Jun Do reassures Sun Moon that her life's work is valuable—even if it's valuable because it reveals a miserable truth. His nihilism in the face of suffering tells us that he's had great experience in this area and that he finds no value in it at all. There's nothing redemptive or useful in it for Jun Do, and it's certainly not a comfort for him to know that other people have also lived in misery. In a place where a denial of reality is standard practice, this is Jun Do keeping it real, on a high level.
Part 2, Pages 293-305
"Why wasn't it Gil?" he asked her. He was weeping uncontrollably. "The Second Mate I could understand. Even Officer So. Not the Captain. He followed every rule, why him? Why not me? I have nothing, nothing at all. Why should he go to prison twice?" (296)
It's not often that Jun Do rails against the universe for bad things happening. As one who is used to suffering, he mostly just accepts it. The loss of the Captain is a moment of awakening for him—it's when he finally understands that playing by the rules means nothing in a society built on cruelty.
Part 2, Pages 366-387
Slowly, the car backed out, and as the tires shifted from grass to gravel, he heard the grab of the road and knew that the ultimate had been taken from him. The Orphan Master had bent his fingers back and removed food from his very hand... (373).
Jun Do/Imposter Ga watches as Sun Moon rides away to the Dear Leader's side. He assumes that she is being taken as a squeeze for Kim Jong Il, and feels real pain at this. But it's an old wound, one that's deprived him of the most basic needs for survival. The seeming loss of Sun Moon teaches him that there is more to life than simply surviving.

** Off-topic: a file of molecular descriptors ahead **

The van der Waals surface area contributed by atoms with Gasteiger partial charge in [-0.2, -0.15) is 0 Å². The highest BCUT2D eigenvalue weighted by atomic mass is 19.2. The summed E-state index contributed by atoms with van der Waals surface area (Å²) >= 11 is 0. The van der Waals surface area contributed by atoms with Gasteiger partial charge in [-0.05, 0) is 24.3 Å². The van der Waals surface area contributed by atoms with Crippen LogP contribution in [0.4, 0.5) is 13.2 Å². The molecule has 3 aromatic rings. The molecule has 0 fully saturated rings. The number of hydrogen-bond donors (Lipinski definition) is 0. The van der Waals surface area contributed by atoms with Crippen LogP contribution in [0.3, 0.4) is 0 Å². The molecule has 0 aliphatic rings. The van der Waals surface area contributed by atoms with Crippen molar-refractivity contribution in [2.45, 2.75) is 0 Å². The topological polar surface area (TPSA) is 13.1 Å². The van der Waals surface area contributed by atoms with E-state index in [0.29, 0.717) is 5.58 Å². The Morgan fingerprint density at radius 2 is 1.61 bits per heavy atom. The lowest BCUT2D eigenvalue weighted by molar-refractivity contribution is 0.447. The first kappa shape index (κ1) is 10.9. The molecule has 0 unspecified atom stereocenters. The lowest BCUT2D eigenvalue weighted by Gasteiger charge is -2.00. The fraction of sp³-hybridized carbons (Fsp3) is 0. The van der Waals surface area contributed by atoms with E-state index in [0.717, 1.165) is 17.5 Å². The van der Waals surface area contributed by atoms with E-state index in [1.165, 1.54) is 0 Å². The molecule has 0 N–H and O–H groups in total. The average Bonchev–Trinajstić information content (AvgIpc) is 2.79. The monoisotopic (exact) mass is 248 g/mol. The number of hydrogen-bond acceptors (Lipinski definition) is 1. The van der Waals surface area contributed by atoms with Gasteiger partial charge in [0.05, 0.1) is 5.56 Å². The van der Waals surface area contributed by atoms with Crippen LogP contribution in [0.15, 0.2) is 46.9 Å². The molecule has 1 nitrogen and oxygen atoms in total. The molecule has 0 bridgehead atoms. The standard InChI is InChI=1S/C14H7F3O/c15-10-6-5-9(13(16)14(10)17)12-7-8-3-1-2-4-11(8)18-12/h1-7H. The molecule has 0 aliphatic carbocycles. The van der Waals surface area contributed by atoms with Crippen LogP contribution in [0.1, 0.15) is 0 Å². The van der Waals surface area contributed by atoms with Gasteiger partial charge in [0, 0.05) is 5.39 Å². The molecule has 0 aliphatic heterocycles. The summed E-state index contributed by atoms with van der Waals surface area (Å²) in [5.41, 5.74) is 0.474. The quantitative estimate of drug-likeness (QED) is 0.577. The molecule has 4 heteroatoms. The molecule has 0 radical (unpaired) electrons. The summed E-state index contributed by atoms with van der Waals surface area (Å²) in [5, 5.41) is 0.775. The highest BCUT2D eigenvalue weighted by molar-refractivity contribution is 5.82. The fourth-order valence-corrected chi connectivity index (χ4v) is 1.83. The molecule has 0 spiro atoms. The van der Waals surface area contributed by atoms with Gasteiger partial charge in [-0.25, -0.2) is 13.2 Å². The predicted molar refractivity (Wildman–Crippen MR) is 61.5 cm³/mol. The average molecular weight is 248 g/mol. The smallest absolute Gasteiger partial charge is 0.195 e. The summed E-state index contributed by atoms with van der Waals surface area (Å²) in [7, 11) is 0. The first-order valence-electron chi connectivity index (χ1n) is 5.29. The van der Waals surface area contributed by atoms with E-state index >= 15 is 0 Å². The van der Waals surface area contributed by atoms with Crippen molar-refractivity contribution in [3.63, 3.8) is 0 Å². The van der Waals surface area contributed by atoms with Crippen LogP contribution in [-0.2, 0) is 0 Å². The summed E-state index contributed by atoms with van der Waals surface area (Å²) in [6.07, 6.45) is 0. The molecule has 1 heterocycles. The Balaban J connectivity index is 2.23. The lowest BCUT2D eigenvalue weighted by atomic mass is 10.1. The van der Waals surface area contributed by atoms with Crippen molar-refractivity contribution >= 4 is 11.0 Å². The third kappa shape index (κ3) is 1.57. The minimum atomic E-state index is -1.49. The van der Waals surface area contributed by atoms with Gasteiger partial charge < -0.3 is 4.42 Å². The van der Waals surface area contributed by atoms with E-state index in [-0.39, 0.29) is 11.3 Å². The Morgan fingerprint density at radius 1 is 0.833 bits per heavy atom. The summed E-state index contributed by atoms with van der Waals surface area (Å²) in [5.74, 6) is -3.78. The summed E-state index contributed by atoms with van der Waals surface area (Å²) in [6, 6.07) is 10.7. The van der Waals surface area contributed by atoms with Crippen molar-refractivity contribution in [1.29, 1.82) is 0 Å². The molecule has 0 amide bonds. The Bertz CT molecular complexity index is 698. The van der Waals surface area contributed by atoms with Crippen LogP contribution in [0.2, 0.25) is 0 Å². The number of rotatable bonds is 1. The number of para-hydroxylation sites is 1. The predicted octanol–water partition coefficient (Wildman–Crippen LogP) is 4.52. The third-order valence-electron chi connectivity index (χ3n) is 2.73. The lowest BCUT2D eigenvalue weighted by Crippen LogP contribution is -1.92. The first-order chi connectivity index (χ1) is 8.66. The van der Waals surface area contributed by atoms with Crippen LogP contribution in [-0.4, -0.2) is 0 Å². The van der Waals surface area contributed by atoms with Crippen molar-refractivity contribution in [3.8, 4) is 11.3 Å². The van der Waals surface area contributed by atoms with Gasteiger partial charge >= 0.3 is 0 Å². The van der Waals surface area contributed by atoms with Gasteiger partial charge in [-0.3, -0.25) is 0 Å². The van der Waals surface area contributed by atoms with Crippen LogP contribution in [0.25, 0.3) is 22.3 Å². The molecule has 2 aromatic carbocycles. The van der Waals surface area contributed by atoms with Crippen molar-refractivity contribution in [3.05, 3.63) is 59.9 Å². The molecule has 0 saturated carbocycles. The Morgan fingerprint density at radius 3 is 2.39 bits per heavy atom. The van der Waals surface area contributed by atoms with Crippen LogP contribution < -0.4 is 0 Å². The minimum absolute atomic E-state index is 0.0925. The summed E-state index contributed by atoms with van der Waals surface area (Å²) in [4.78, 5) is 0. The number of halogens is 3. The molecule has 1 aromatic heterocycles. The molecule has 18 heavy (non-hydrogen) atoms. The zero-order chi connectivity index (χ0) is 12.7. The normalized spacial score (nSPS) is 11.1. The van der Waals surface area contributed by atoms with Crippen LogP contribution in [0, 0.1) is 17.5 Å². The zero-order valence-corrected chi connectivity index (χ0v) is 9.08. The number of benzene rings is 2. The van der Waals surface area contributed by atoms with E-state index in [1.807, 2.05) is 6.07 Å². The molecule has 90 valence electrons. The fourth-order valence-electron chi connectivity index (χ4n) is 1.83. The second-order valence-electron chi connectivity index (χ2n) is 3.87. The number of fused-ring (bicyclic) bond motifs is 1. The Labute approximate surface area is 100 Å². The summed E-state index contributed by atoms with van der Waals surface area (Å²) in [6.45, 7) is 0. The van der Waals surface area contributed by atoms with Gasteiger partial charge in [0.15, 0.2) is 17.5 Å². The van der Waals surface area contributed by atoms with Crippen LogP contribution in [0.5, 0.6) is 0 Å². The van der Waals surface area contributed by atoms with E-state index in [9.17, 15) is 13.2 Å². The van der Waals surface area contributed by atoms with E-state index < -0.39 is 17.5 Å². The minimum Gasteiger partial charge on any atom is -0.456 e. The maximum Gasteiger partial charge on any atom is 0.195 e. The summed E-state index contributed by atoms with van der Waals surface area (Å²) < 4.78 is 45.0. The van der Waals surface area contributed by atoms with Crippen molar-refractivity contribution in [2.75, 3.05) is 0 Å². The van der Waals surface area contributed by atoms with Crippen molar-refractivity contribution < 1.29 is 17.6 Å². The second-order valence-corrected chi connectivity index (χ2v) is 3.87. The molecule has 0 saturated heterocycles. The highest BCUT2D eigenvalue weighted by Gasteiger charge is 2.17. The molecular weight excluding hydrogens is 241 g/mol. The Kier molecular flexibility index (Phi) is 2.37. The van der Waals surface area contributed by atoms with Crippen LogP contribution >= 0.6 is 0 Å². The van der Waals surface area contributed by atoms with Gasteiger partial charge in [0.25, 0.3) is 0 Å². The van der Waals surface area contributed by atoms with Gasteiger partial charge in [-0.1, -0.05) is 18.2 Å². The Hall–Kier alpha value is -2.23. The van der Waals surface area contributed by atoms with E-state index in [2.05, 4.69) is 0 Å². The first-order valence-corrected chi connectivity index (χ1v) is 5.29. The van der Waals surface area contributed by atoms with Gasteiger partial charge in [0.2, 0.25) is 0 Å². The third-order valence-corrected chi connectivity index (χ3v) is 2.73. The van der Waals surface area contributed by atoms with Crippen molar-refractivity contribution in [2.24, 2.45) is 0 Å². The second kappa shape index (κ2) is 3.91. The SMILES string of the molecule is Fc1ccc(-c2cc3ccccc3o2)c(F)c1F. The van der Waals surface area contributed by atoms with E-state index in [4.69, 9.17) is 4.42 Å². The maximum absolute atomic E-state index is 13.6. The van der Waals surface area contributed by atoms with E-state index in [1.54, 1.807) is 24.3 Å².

It's also important to note the nifty overlapping of identities that happens here between the Orphan Master (the man who regulated Jun Do's early life) and Kim Jong Il (figured as a father to all orphans and yet a totalitarian head of state). With friends like these, who needs enemies?
They had only their teeth to start the cut, their nails to peel back a flap, and their little biceps to rip the branch clean. Normally, a sight like this would reassure him, make him feel comfortable. But Jun Do had seen no living boy so sinewy, and they moved faster than the Long Tomorrows orphans ever had. (170)
Jun Do had seen some pretty serious suffering in his early years, but his journey north to the Prison Camp 33 reveals a whole new level of misery to him. It's as though he's entered an alien landscape in which the children aren't really human, as though their own hunger, neediness and despair has lifted them outside human experience and transformed their bodies. It's telling that the normally stoic Jun Do is disturbed by the sight of these boys outside the gates of the camp.